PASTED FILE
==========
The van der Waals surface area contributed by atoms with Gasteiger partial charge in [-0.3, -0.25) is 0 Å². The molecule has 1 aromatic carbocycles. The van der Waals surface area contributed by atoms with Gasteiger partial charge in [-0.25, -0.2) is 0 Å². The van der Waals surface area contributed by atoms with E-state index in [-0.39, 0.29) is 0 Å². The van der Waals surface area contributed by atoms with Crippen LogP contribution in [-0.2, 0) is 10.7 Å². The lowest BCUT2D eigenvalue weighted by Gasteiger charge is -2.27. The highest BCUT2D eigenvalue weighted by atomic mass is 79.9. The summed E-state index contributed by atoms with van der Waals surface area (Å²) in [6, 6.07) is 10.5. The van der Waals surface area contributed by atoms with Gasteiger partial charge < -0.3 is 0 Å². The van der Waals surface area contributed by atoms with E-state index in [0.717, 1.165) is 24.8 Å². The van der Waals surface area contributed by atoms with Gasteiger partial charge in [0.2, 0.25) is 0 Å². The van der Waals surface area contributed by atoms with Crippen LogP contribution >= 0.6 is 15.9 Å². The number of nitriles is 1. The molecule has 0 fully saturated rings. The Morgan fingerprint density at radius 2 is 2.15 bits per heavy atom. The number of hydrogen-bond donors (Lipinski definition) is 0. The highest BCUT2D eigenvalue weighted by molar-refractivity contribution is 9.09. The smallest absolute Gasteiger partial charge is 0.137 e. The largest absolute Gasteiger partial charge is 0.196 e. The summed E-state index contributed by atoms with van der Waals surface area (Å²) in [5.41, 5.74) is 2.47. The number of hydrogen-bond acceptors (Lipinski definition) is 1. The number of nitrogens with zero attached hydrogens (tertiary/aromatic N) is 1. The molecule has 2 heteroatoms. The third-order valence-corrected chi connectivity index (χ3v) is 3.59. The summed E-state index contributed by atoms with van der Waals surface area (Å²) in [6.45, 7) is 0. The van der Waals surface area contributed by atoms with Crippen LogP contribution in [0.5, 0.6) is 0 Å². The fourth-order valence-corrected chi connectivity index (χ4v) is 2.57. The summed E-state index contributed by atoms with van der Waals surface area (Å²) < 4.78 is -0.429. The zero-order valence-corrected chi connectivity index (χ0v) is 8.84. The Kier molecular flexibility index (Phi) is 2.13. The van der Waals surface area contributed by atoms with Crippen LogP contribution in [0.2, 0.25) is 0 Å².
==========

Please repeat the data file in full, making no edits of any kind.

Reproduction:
The van der Waals surface area contributed by atoms with Gasteiger partial charge in [-0.3, -0.25) is 0 Å². The molecule has 1 aromatic carbocycles. The van der Waals surface area contributed by atoms with Gasteiger partial charge in [-0.25, -0.2) is 0 Å². The van der Waals surface area contributed by atoms with E-state index in [-0.39, 0.29) is 0 Å². The van der Waals surface area contributed by atoms with Crippen LogP contribution in [-0.2, 0) is 10.7 Å². The lowest BCUT2D eigenvalue weighted by Gasteiger charge is -2.27. The highest BCUT2D eigenvalue weighted by atomic mass is 79.9. The summed E-state index contributed by atoms with van der Waals surface area (Å²) in [6, 6.07) is 10.5. The van der Waals surface area contributed by atoms with Gasteiger partial charge < -0.3 is 0 Å². The van der Waals surface area contributed by atoms with E-state index in [0.717, 1.165) is 24.8 Å². The van der Waals surface area contributed by atoms with Gasteiger partial charge in [0.2, 0.25) is 0 Å². The van der Waals surface area contributed by atoms with Crippen LogP contribution >= 0.6 is 15.9 Å². The number of nitriles is 1. The molecule has 0 fully saturated rings. The Morgan fingerprint density at radius 2 is 2.15 bits per heavy atom. The number of hydrogen-bond donors (Lipinski definition) is 0. The highest BCUT2D eigenvalue weighted by molar-refractivity contribution is 9.09. The smallest absolute Gasteiger partial charge is 0.137 e. The largest absolute Gasteiger partial charge is 0.196 e. The summed E-state index contributed by atoms with van der Waals surface area (Å²) in [5.41, 5.74) is 2.47. The number of hydrogen-bond acceptors (Lipinski definition) is 1. The number of nitrogens with zero attached hydrogens (tertiary/aromatic N) is 1. The molecule has 2 heteroatoms. The third-order valence-corrected chi connectivity index (χ3v) is 3.59. The summed E-state index contributed by atoms with van der Waals surface area (Å²) in [6.45, 7) is 0. The van der Waals surface area contributed by atoms with Crippen LogP contribution in [0.5, 0.6) is 0 Å². The fourth-order valence-corrected chi connectivity index (χ4v) is 2.57. The summed E-state index contributed by atoms with van der Waals surface area (Å²) < 4.78 is -0.429. The zero-order valence-corrected chi connectivity index (χ0v) is 8.84. The Kier molecular flexibility index (Phi) is 2.13. The van der Waals surface area contributed by atoms with Crippen LogP contribution in [0.2, 0.25) is 0 Å².